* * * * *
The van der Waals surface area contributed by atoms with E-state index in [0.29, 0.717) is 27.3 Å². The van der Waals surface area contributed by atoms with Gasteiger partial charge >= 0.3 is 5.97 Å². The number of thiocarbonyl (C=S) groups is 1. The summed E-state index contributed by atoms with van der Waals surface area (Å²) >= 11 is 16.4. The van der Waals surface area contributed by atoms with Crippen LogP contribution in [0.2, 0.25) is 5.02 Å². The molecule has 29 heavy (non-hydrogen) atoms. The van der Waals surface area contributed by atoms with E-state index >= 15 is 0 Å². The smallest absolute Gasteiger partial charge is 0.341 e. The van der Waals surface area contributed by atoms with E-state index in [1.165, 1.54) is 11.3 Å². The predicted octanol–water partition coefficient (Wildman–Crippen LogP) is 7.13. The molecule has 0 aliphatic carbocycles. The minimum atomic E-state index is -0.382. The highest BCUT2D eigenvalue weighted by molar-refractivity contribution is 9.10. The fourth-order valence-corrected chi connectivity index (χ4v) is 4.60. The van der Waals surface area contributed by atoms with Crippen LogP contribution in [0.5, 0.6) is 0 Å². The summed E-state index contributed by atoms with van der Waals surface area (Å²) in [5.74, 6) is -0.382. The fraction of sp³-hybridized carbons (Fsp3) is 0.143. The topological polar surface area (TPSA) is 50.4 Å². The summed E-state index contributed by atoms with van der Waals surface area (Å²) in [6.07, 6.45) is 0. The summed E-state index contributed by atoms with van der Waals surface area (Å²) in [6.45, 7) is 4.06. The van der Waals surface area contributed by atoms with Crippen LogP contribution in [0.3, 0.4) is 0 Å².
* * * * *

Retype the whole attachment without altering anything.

The van der Waals surface area contributed by atoms with E-state index in [0.29, 0.717) is 27.3 Å². The van der Waals surface area contributed by atoms with Gasteiger partial charge >= 0.3 is 5.97 Å². The number of thiocarbonyl (C=S) groups is 1. The summed E-state index contributed by atoms with van der Waals surface area (Å²) >= 11 is 16.4. The van der Waals surface area contributed by atoms with Crippen LogP contribution in [0.2, 0.25) is 5.02 Å². The molecule has 29 heavy (non-hydrogen) atoms. The van der Waals surface area contributed by atoms with E-state index >= 15 is 0 Å². The smallest absolute Gasteiger partial charge is 0.341 e. The van der Waals surface area contributed by atoms with E-state index in [1.165, 1.54) is 11.3 Å². The predicted octanol–water partition coefficient (Wildman–Crippen LogP) is 7.13. The molecule has 0 aliphatic carbocycles. The minimum atomic E-state index is -0.382. The highest BCUT2D eigenvalue weighted by molar-refractivity contribution is 9.10. The fourth-order valence-corrected chi connectivity index (χ4v) is 4.60. The van der Waals surface area contributed by atoms with Crippen LogP contribution in [0.5, 0.6) is 0 Å². The summed E-state index contributed by atoms with van der Waals surface area (Å²) in [5.74, 6) is -0.382. The fraction of sp³-hybridized carbons (Fsp3) is 0.143. The topological polar surface area (TPSA) is 50.4 Å². The summed E-state index contributed by atoms with van der Waals surface area (Å²) in [6.07, 6.45) is 0. The summed E-state index contributed by atoms with van der Waals surface area (Å²) in [6.45, 7) is 4.06. The van der Waals surface area contributed by atoms with Crippen LogP contribution in [0.3, 0.4) is 0 Å².